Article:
Prof Lencer also discussed some of psychological effects of schizophrenia that could have an impact on treatment. Many patients, when asked what they wanted from treatment, stated that they wanted to improve their self-esteem.5 She linked this to patients’ self-concept of their own competence – many patients might doubt their competence to negotiate difficulties in their lives. Patients’ self-concept was enhanced by subjective well-being, and reduced by trait anxiety. A reduced self-concept was, in turn likely to lead to self-stigmatization – internalization of the stereotypes that are commonly held against patients with psychiatric disorders – and a reduced quality of life and adherence to medication (as the need to take medication may reinforce self-stigmatization).
Include patients’ goals in therapeutic decision-making
Include patients’ goals in therapeutic decision-making; so that patients’ goals, and the physician’s goals of treatment can be aligned
A new patient-centered approach to consultations
Prof Lencer therefore set out some steps that physicians could take to help counteract these negative psychological effects, and to include patients’ wishes in a meaningful way within therapeutic decision-making. She advocated asking patients about their life goals at an early stage, so that patients’ goals, and the physician’s goals of treatment can be aligned. The role of medications can then be explained in terms of supporting patients to achieve their life goals and enhance their competence. Physicians could also assess patients’ self-concept of their competence: ask what activities they like, what hobbies they have and are successful in, what in their life are they proud of? Each consultation could then be an opportunity to boost the patient’s confidence and competence, by asking such questions and complimenting the patient on their achievements.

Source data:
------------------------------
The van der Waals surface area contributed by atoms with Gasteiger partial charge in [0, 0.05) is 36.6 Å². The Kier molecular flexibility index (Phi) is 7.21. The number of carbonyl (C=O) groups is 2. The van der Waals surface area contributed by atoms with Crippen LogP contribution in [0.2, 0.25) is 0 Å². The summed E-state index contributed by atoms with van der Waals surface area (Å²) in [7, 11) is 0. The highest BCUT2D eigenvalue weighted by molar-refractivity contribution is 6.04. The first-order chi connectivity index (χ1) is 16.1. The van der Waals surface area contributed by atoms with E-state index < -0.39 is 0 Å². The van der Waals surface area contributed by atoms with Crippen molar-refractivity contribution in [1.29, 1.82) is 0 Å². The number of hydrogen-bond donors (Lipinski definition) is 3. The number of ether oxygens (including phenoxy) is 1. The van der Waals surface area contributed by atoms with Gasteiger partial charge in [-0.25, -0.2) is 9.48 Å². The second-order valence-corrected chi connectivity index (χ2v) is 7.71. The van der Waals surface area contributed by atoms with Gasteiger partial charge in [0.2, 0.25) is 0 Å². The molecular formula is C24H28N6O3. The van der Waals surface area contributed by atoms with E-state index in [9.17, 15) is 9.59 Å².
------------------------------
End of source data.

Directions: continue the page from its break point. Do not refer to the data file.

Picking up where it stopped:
The information presented by all three of these speakers points towards early and consistent engagement with patients, to allow effective and consistent use of treatments, designed to provide neuroprotection, increased survival and achievement of patients’ life goals.
Educational financial support for this symposium was provided by Janssen